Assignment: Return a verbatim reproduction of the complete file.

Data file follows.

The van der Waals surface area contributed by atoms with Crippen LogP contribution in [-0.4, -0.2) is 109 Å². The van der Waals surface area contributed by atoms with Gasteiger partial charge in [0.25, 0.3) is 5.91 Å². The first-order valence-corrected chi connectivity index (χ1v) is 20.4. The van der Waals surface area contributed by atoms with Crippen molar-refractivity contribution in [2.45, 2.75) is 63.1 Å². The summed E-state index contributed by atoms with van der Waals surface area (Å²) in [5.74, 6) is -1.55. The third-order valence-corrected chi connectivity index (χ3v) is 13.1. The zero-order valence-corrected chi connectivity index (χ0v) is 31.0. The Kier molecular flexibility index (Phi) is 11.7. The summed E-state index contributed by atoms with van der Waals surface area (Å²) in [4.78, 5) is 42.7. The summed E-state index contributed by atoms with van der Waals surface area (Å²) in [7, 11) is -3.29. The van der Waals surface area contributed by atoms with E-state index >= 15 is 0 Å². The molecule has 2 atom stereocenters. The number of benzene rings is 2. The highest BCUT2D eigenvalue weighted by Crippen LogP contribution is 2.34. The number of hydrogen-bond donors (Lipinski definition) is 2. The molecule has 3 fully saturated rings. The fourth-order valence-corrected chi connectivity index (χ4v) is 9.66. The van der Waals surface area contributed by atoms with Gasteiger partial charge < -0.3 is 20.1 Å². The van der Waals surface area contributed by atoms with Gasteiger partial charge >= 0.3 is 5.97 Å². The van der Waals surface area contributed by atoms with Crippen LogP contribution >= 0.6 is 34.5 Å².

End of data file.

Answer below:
The van der Waals surface area contributed by atoms with Crippen LogP contribution in [-0.4, -0.2) is 109 Å². The van der Waals surface area contributed by atoms with Gasteiger partial charge in [0.25, 0.3) is 5.91 Å². The first-order valence-corrected chi connectivity index (χ1v) is 20.4. The van der Waals surface area contributed by atoms with Crippen molar-refractivity contribution in [2.45, 2.75) is 63.1 Å². The summed E-state index contributed by atoms with van der Waals surface area (Å²) in [5.74, 6) is -1.55. The third-order valence-corrected chi connectivity index (χ3v) is 13.1. The zero-order valence-corrected chi connectivity index (χ0v) is 31.0. The Kier molecular flexibility index (Phi) is 11.7. The summed E-state index contributed by atoms with van der Waals surface area (Å²) in [4.78, 5) is 42.7. The summed E-state index contributed by atoms with van der Waals surface area (Å²) in [7, 11) is -3.29. The van der Waals surface area contributed by atoms with E-state index >= 15 is 0 Å². The molecule has 2 atom stereocenters. The number of benzene rings is 2. The highest BCUT2D eigenvalue weighted by Crippen LogP contribution is 2.34. The number of hydrogen-bond donors (Lipinski definition) is 2. The molecule has 3 fully saturated rings. The fourth-order valence-corrected chi connectivity index (χ4v) is 9.66. The van der Waals surface area contributed by atoms with Gasteiger partial charge < -0.3 is 20.1 Å². The van der Waals surface area contributed by atoms with Gasteiger partial charge >= 0.3 is 5.97 Å². The van der Waals surface area contributed by atoms with Crippen LogP contribution >= 0.6 is 34.5 Å².